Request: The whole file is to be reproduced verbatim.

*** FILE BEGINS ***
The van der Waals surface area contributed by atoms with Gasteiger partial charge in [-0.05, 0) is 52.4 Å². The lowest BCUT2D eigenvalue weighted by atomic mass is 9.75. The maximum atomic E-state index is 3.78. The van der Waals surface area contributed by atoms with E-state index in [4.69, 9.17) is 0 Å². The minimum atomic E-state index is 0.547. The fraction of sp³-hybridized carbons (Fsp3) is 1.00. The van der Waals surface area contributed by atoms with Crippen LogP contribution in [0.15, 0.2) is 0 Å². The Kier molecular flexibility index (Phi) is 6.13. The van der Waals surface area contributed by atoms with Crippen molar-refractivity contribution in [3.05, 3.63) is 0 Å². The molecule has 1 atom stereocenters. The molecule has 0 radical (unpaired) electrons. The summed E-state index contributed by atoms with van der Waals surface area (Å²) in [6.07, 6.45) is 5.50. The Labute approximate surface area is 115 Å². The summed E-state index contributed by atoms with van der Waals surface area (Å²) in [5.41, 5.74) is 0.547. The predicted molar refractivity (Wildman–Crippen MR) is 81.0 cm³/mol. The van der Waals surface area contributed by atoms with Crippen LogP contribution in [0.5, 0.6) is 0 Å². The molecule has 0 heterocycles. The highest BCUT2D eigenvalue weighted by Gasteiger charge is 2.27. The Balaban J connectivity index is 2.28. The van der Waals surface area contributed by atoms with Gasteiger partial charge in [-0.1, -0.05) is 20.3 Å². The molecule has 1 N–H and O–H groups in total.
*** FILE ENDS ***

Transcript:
The van der Waals surface area contributed by atoms with Gasteiger partial charge in [-0.05, 0) is 52.4 Å². The lowest BCUT2D eigenvalue weighted by atomic mass is 9.75. The maximum atomic E-state index is 3.78. The van der Waals surface area contributed by atoms with E-state index in [4.69, 9.17) is 0 Å². The minimum atomic E-state index is 0.547. The fraction of sp³-hybridized carbons (Fsp3) is 1.00. The van der Waals surface area contributed by atoms with Crippen LogP contribution in [0.15, 0.2) is 0 Å². The Kier molecular flexibility index (Phi) is 6.13. The van der Waals surface area contributed by atoms with Crippen molar-refractivity contribution in [3.05, 3.63) is 0 Å². The molecule has 1 atom stereocenters. The molecule has 0 radical (unpaired) electrons. The summed E-state index contributed by atoms with van der Waals surface area (Å²) in [6.07, 6.45) is 5.50. The Labute approximate surface area is 115 Å². The summed E-state index contributed by atoms with van der Waals surface area (Å²) in [5.41, 5.74) is 0.547. The predicted molar refractivity (Wildman–Crippen MR) is 81.0 cm³/mol. The van der Waals surface area contributed by atoms with Crippen LogP contribution in [0.5, 0.6) is 0 Å². The molecule has 0 heterocycles. The highest BCUT2D eigenvalue weighted by Gasteiger charge is 2.27. The Balaban J connectivity index is 2.28. The van der Waals surface area contributed by atoms with Gasteiger partial charge in [-0.1, -0.05) is 20.3 Å². The molecule has 1 N–H and O–H groups in total.